Writer and Director: Martin McDonagh
It is the reunion everyone has been waiting for – Colin Farrell and Brendan Gleeson in a new Martin McDonagh film. Add another star turn from Barry Keogh and a miniature donkey, and the result is perfection. The Banshees of Inisherin is a welcome return to form for MacDonagh after the questionable A Very Very Very Dark Matter at the Bridge Theatre, a much of this story, receiving its gala screening at the BFI London Film Festival, feels like it could be easily adapted for the stage.
Without explanation, Colm no longer wants to go to the pub with Padraic and after some pressures admits he doesn’t like his best friend anymore, admitting he is worried about his legacy and wants to spend his free time writing a song that people will remember. But Padraic is unwilling to give up on the friendship without good reason and despite Colm’s threat to do something drastic, continues to try. Soon it is all the island is talking about.
McDonagh’s film does what the writer has always done best, finding bleak humour in the loneliness and isolation of rural Irish life and The Banshees of Inisherin is a film that will delight long-term fans with its closely observed character humour, its often-moving observations of island living and the distance between people, as well as its very silly, sometime graphic, style. Like In Bruges, this centres around an odd couple in which friendship, legacy and community come under fire where an innate violence, particularly directed against the innocent who are caught in the crossfire, is far closer to the surface than we might like to believe.
And McDonagh’s film is beautifully crafted, never a dull moment across its 1 hour and 50-minute running time, every scene designed to create character insight, empathy or a rolling belly laugh that makes the semi-ridiculous decline of a friendship such a joy to experience. Beneath the surface, of course, McDonagh is making important points about the ridiculousness of men, how small grudges and mindsets like that depicted between Colm and Padraic can so easily escalate to the violent Civil War that the inhabitants of Inisherin hear in the background, all because of male pride and poor communication; serious themes wrapped in a riotous and wonderfully observed context.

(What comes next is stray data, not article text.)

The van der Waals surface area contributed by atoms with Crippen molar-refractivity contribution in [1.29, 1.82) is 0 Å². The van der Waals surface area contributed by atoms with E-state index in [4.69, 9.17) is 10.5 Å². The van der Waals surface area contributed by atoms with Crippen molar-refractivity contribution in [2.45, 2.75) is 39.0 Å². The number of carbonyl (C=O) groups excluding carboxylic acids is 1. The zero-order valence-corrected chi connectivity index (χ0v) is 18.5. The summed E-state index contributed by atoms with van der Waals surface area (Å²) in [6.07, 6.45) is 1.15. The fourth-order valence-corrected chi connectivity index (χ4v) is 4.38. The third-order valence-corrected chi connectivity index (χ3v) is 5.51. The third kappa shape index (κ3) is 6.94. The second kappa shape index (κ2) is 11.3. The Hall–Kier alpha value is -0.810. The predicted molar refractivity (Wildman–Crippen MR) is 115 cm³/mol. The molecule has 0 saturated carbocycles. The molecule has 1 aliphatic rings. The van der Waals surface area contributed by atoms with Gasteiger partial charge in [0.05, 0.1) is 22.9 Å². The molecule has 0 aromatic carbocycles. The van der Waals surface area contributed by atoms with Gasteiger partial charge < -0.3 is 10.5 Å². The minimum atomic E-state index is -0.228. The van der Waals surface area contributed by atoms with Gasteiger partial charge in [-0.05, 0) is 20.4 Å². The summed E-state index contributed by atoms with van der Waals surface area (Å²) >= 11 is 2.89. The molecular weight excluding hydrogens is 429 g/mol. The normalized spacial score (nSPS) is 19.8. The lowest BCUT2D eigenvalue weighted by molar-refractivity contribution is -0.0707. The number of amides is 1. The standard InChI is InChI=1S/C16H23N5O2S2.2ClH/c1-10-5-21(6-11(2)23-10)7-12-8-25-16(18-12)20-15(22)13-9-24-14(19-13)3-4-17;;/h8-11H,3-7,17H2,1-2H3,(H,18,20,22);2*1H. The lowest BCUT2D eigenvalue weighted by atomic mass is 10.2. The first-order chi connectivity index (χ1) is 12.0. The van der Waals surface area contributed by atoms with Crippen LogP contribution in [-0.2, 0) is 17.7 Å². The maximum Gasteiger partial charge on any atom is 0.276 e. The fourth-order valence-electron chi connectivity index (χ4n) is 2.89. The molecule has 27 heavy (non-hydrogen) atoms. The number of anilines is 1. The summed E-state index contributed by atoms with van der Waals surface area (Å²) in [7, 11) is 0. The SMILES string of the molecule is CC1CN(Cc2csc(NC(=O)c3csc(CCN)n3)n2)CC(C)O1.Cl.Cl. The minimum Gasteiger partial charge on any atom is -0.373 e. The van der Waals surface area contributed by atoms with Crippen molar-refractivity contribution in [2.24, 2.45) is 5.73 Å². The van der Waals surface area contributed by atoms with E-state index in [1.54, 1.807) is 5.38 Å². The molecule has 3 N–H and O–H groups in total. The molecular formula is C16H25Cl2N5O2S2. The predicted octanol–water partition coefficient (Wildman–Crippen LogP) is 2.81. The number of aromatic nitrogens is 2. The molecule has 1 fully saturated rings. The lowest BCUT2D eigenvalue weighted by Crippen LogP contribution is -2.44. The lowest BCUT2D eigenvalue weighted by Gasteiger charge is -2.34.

Like McDonagh’s very best plays, this takes place in a limited set of locations – the home of the Padraic and his sister Siobhan, the single island pub and occasionally the local shop which make it perfectly suited for a stage transfer. The rest of the film is given over to the extraordinary scenery of fields, a port and stone walls that create so much context, showing the isolation of individuals in homes seemingly miles from anyone else and the determination to come together in places of congregation, overcoming the bleakness with community spirit.
Farrell’s Padraic is a joy, a nice man bewildered by his friend’s unjustifiable change of heart and wanting to be loved. Farrell’s comic timing is superb and there is such hurt and humanity in his performance that watching Padraic reach the point of no return is particularly entertaining. The chemistry with Gleeson is excellent, playing the morose and withdrawn Colm who just wants to be alone at any cost. Keogh has rather specialised in psychopathic or unhinged characters but there is such sweetness in his Dominic, a rare chance to flex his own comic muscles which the actor excels at, while Kerry Condon constantly overshadows the men as Siobhan, the only practical voice of reason.
The very best comedy puts humour and tragedy on a knife edge and The Banshees of Inisherin is hilarious and deeply moving in turn. It creates deep character investment and Farrell’s wardrobe alone will be your autumn knitwear crush. A fabulous reunion for cast and audience, a faultless return for McDonagh and there’s an adorable miniature donkey to boot.
The Banshees of Inisherin is screening at the BFI London Film Festival 2022.